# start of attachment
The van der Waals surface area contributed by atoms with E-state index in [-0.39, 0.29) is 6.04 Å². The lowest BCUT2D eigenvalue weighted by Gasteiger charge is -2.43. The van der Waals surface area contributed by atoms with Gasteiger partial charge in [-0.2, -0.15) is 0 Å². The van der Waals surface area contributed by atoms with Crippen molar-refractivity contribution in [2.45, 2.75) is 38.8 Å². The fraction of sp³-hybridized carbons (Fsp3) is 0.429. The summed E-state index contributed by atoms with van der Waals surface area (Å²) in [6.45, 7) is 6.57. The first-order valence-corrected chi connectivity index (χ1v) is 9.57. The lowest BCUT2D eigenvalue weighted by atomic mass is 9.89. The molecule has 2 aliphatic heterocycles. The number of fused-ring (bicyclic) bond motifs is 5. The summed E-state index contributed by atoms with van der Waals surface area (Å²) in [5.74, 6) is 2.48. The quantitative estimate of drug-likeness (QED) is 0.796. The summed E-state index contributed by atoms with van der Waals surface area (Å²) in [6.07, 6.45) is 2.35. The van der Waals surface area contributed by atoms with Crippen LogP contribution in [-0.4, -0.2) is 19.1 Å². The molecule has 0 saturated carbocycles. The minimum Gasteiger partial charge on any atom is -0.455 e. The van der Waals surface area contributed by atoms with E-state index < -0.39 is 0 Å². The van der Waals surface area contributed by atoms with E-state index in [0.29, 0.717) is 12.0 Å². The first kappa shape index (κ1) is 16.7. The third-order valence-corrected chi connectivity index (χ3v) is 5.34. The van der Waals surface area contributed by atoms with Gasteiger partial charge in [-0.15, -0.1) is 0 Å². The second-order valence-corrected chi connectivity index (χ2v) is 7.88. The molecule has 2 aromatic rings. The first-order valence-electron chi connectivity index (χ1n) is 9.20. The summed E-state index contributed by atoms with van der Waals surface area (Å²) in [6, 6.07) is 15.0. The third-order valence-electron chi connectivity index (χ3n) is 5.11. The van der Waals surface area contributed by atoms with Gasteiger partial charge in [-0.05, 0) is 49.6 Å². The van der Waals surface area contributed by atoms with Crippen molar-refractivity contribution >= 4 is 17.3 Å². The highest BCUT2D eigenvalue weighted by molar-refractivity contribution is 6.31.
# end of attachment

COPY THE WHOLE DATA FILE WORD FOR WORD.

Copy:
The van der Waals surface area contributed by atoms with E-state index in [-0.39, 0.29) is 6.04 Å². The lowest BCUT2D eigenvalue weighted by Gasteiger charge is -2.43. The van der Waals surface area contributed by atoms with Gasteiger partial charge in [-0.2, -0.15) is 0 Å². The van der Waals surface area contributed by atoms with Crippen molar-refractivity contribution in [2.45, 2.75) is 38.8 Å². The fraction of sp³-hybridized carbons (Fsp3) is 0.429. The summed E-state index contributed by atoms with van der Waals surface area (Å²) in [6.45, 7) is 6.57. The first-order valence-corrected chi connectivity index (χ1v) is 9.57. The lowest BCUT2D eigenvalue weighted by atomic mass is 9.89. The molecule has 2 aliphatic heterocycles. The number of fused-ring (bicyclic) bond motifs is 5. The summed E-state index contributed by atoms with van der Waals surface area (Å²) in [5.74, 6) is 2.48. The quantitative estimate of drug-likeness (QED) is 0.796. The summed E-state index contributed by atoms with van der Waals surface area (Å²) in [6.07, 6.45) is 2.35. The van der Waals surface area contributed by atoms with Crippen LogP contribution in [-0.4, -0.2) is 19.1 Å². The molecule has 0 saturated carbocycles. The minimum Gasteiger partial charge on any atom is -0.455 e. The van der Waals surface area contributed by atoms with E-state index < -0.39 is 0 Å². The van der Waals surface area contributed by atoms with E-state index in [0.29, 0.717) is 12.0 Å². The first kappa shape index (κ1) is 16.7. The third-order valence-corrected chi connectivity index (χ3v) is 5.34. The van der Waals surface area contributed by atoms with Gasteiger partial charge in [-0.15, -0.1) is 0 Å². The second-order valence-corrected chi connectivity index (χ2v) is 7.88. The molecule has 2 aromatic rings. The first-order valence-electron chi connectivity index (χ1n) is 9.20. The summed E-state index contributed by atoms with van der Waals surface area (Å²) in [6, 6.07) is 15.0. The third-order valence-electron chi connectivity index (χ3n) is 5.11. The van der Waals surface area contributed by atoms with Gasteiger partial charge in [-0.05, 0) is 49.6 Å². The van der Waals surface area contributed by atoms with Crippen molar-refractivity contribution >= 4 is 17.3 Å². The highest BCUT2D eigenvalue weighted by molar-refractivity contribution is 6.31.